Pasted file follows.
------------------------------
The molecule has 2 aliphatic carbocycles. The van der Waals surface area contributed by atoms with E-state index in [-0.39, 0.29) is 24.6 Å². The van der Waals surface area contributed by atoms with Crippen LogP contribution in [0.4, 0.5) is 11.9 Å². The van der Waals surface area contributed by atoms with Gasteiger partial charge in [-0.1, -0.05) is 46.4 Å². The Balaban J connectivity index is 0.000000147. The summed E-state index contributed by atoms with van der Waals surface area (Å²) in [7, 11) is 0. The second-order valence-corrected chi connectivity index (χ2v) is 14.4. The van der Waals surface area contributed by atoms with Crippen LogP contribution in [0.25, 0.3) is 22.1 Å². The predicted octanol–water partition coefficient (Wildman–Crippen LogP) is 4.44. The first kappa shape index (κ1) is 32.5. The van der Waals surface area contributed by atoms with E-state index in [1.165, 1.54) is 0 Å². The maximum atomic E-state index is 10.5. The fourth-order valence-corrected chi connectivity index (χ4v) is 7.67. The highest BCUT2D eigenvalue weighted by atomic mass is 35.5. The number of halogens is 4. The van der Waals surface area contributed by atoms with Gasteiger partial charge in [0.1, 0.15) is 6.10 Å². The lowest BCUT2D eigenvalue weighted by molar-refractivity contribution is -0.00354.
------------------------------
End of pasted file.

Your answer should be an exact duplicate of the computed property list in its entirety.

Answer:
The molecule has 2 aliphatic carbocycles. The van der Waals surface area contributed by atoms with E-state index in [-0.39, 0.29) is 24.6 Å². The van der Waals surface area contributed by atoms with Crippen LogP contribution in [0.4, 0.5) is 11.9 Å². The van der Waals surface area contributed by atoms with Gasteiger partial charge in [-0.1, -0.05) is 46.4 Å². The Balaban J connectivity index is 0.000000147. The summed E-state index contributed by atoms with van der Waals surface area (Å²) in [7, 11) is 0. The second-order valence-corrected chi connectivity index (χ2v) is 14.4. The van der Waals surface area contributed by atoms with Crippen LogP contribution in [0.25, 0.3) is 22.1 Å². The predicted octanol–water partition coefficient (Wildman–Crippen LogP) is 4.44. The first kappa shape index (κ1) is 32.5. The van der Waals surface area contributed by atoms with E-state index in [1.165, 1.54) is 0 Å². The maximum atomic E-state index is 10.5. The fourth-order valence-corrected chi connectivity index (χ4v) is 7.67. The highest BCUT2D eigenvalue weighted by atomic mass is 35.5. The number of halogens is 4. The van der Waals surface area contributed by atoms with Gasteiger partial charge in [0.1, 0.15) is 6.10 Å². The lowest BCUT2D eigenvalue weighted by molar-refractivity contribution is -0.00354.